“You don’t want your child to be labeled a Hamas sympathizer. That can ruin their future forever.”
➼ A. is the mother of a 16-year-old daughter and an 18-year-old daughter. She lives on Long Island.
I immigrated to the United States from Afghanistan. My daughters are more ahead of the news than I am because of TikTok — and my older daughter has been struggling with seeing celebrities and friends posting about Israel but not acknowledging the loss of Palestinians. She feels that acutely.
I had to approve her posts for a couple of days. She wanted to know, “Can I post a prayer for Palestine or supporting the children?” She watched everyone in her circle to understand what people were doing and what they were talking about. She said, “Mommy, I don’t know if they’re going to think I’m, God forbid, a Hamas supporter.”
Our children fear speaking their mind. They are trying to understand, “Why are Muslims viewed in this way?” They are feeling more othered than I did growing up.
I don’t want my kids to grow up with anger, to have any, God forbid, racism against other people. My older daughter was worried about one of her friends who was posting about the losses in Israel. She said to me, “She doesn’t seem okay. I’m worried about her. Is it appropriate for me to check on her?” I said, “Of course.”
My daughter said, “What if she thinks that, because I’m Muslim, maybe I’m not genuine?” I encouraged her to check in, and they had a very nice back-and-forth.
She’s a freshman in college, and she’s part of the Muslim Student Association. A few days after the October 7 attacks, the group wrote “FREE GAZA” with chalk on the ground. She came home to me, and she said, “Mommy, do you think it’s bad that I was with them?” She was worried about how she would be perceived. And I’m going to be very honest with you, I want her to be on the right side of history, but I don’t want her to be perceived as a danger.
I’m picking up on the word radicalized in the media. It’s not lost on me that when Muslims held a rally, our mayor portrayed them as Hamas sympathizers. You don’t want your child to be labeled a Hamas sympathizer. That can ruin your future forever.
“I grimaced. And my daughter turned to me and said, ‘Is it Israel?’”
➼ Rachel Sklar is the mother of an 8-year-old daughter. She lives in Gramercy.
We were waiting to cross the street on the Upper West Side on the evening of October 7. I looked down at my phone, and I saw yet another piece of news about the terrorist attack, and I grimaced. My daughter turned to me and she said, “Is it Israel?”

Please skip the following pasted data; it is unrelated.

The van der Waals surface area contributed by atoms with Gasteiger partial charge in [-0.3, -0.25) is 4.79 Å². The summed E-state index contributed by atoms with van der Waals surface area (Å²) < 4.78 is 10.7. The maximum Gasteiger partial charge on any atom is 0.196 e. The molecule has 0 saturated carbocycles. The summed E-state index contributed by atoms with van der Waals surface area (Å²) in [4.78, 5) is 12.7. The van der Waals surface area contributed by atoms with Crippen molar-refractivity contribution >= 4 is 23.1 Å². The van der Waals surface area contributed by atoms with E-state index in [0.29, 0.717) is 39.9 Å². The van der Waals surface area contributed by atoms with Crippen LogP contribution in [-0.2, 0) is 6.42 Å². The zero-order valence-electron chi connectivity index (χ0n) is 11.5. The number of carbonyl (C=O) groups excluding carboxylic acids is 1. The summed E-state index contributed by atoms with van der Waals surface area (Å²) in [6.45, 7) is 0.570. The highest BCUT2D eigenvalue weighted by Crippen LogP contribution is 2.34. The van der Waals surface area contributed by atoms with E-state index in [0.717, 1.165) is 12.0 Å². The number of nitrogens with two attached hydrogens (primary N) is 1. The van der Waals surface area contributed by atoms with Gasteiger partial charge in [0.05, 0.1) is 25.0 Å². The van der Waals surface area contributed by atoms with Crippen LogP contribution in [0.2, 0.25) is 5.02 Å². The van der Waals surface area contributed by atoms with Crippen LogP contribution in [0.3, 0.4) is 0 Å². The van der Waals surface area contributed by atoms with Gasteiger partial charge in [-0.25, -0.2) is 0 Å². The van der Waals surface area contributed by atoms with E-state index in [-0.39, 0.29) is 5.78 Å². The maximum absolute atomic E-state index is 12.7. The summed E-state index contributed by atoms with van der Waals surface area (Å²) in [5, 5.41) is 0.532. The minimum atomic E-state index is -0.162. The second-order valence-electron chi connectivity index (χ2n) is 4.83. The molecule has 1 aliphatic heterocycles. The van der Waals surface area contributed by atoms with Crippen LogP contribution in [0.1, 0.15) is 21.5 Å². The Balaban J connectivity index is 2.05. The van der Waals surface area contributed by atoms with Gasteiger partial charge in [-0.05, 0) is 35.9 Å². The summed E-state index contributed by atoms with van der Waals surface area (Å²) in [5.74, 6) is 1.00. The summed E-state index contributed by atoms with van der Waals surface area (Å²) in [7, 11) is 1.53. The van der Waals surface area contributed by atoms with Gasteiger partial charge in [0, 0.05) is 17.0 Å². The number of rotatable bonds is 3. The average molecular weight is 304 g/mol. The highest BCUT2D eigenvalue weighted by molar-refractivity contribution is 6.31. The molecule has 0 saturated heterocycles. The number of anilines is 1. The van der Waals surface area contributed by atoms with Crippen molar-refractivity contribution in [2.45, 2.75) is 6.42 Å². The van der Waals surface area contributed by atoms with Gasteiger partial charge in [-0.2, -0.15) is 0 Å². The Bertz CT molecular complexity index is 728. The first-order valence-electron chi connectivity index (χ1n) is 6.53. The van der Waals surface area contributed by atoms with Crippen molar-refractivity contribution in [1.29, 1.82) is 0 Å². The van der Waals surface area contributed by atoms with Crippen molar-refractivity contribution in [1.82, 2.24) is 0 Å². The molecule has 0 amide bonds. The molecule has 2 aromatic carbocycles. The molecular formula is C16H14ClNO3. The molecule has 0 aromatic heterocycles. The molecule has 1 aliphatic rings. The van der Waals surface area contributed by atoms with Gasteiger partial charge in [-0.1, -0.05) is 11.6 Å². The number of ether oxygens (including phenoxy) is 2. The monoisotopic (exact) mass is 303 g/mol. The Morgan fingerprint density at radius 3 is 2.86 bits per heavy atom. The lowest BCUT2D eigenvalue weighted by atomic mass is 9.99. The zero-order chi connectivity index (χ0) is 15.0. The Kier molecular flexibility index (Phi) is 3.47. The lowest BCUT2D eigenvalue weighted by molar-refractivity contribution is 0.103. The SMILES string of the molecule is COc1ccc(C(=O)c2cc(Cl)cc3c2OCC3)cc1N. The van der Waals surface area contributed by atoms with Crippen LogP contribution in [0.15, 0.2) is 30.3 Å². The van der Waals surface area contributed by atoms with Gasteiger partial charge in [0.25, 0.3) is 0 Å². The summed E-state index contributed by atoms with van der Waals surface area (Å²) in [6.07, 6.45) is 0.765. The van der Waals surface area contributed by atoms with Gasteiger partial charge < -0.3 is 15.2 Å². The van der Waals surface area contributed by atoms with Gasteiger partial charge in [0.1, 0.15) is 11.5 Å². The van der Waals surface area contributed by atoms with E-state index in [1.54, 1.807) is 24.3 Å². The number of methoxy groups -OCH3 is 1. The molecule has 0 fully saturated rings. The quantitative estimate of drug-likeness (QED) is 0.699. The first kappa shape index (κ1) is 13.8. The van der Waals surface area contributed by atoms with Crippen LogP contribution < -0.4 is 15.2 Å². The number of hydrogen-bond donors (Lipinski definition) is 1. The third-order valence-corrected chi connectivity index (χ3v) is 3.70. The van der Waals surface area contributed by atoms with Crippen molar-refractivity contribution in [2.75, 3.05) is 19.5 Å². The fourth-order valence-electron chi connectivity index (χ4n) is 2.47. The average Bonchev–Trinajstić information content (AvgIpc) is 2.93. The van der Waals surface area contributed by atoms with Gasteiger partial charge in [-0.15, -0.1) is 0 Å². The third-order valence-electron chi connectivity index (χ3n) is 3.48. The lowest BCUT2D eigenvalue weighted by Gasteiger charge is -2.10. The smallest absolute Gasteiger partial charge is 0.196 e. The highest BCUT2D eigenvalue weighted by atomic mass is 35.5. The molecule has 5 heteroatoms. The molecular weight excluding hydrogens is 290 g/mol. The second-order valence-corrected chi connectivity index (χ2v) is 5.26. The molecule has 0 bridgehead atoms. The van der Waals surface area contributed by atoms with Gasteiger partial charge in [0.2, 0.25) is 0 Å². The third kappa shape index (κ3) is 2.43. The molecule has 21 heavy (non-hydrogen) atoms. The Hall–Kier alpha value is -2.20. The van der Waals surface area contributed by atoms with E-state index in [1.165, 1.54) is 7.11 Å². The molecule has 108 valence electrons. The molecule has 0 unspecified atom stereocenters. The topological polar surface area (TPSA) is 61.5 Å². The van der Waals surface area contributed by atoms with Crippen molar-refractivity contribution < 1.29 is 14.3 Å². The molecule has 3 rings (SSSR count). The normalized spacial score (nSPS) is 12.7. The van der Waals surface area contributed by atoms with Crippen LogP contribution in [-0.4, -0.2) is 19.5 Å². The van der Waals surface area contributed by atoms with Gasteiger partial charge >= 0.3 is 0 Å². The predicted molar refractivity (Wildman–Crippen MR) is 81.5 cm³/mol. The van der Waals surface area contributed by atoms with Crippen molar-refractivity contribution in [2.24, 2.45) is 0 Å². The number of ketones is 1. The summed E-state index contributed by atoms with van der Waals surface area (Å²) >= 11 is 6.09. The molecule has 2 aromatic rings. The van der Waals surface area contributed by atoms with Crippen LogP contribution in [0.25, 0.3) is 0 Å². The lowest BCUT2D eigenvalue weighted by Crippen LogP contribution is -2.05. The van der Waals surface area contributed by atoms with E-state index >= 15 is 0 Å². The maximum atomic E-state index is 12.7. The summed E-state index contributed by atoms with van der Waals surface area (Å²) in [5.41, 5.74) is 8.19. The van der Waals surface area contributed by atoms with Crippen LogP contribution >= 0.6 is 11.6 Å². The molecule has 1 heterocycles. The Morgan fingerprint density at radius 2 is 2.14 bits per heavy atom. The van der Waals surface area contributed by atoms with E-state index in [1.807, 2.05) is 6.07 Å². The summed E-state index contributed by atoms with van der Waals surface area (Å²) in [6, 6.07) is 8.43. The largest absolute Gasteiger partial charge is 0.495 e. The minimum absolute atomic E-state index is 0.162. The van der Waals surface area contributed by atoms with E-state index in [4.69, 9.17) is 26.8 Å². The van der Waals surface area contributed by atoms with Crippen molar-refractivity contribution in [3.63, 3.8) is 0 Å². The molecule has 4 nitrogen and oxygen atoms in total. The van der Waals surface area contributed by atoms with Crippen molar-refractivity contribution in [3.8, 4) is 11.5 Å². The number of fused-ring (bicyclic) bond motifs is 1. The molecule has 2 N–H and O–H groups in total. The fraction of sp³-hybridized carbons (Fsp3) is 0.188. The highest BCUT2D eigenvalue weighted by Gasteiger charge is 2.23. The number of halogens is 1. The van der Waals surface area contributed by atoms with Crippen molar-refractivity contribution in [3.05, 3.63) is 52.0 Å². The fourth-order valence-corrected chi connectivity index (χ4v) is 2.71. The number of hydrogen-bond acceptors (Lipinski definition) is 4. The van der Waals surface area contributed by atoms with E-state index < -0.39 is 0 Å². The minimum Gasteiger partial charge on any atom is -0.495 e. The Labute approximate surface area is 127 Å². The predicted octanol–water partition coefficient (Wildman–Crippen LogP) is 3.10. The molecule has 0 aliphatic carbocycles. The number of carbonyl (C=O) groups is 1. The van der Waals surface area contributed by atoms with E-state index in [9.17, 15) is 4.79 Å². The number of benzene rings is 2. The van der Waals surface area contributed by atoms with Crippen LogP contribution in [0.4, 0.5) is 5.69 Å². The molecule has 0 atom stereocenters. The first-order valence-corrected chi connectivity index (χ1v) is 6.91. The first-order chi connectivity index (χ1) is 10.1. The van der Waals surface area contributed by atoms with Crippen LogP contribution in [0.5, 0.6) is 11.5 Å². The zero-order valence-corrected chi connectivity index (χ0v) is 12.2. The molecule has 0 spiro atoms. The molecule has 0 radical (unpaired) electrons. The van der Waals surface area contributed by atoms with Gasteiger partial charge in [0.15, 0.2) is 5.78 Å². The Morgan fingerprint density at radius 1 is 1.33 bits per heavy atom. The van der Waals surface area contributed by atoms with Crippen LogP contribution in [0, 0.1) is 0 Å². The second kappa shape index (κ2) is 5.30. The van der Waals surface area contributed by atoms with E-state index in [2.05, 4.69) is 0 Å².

All day I had been trying to read the news secretly, to keep it to myself. But it turned out she had known about it the whole time and hadn’t said anything. I asked her how she knew about Israel. And she said, “I saw it at the hotel.” She had spent that morning with her dad, who lives out of state but was in town for the night at a hotel. It turns out the TV was on in the room that morning right before they checked out, and she saw the news. Then my daughter asked me: “Is Danielle dead?”
Danielle is a close friend of my daughter who lives in Israel. The girls met at our local playground over the summer, and they really hit it off. It turned out they were renting an apartment in our building, just one flight up. We made a point to see Danielle and her family as much as possible before they returned to Israel at the end of August. Thank God, I had already texted Danielle’s mother earlier that day and heard back, and I was immediately able to tell my daughter that Danielle was safe. Something you should know about me: When I was 17, I had a friend who went on a trip to Israel, and she died — she was killed by a Hamas pipe bomb.
The older your kids get, the more they’re out of your purview — especially once they go to school. When my daughter came home from school over the past week, I asked her what people were saying. She has friends who are Israeli, and we live in a polyglot city. There are kids of various backgrounds around her, and they talk about it in different and 8-year-old ways. She told me that one of her friends said the Israeli army might come to New York. And I was like, that’s not going to happen. And if they do that, you know, Israel is an ally of the United States. And she knows children died. Not because I told her. I think she learned from friends. As parents, we’re called on to answer highly specific things — whatever our kids bring home.
Once I knew my daughter was aware of the attack on Israel, I decided we should listen to The Ten News, a great news podcast for kids that I trust. But I turned it on, and in the first few minutes, there were so many concepts that she didn’t really know. It was “Israel,” “Hamas terrorist group.” And I was like, we have to go back … Let me just Google a map. And so we started with a map of Israel. I wanted to give her more context than I grew up with because what I grew up with is very different from the heightened awareness I have now, that there is injustice to Palestinians. It’s not a binary good versus evil. A horrific, violent thing was done to Jews. But I wanted to distinguish between the people who did it — Hamas — and the Palestinians they claim they did it for.
I made a bit of a misstep on Friday, October 13, when many of us were very worried about a Hamas video circulating that called for protests. There was no credible threat to New York City, but there was an increased police presence in front of my kids’ school, and my DMs and mom text thread were blowing up with Jewish friends freaking out, questioning whether to send their kids that day. The space between feeling fine as a Jew, even in New York City, and feeling nervous, is very short, especially at a time like this. We were all on edge. I said something to my daughter like, “Maybe you shouldn’t go to an after-school program today. Let’s just play it safe.” And she asked, “Why? Why isn’t it safe?” That was the first time she started to seem scared for herself.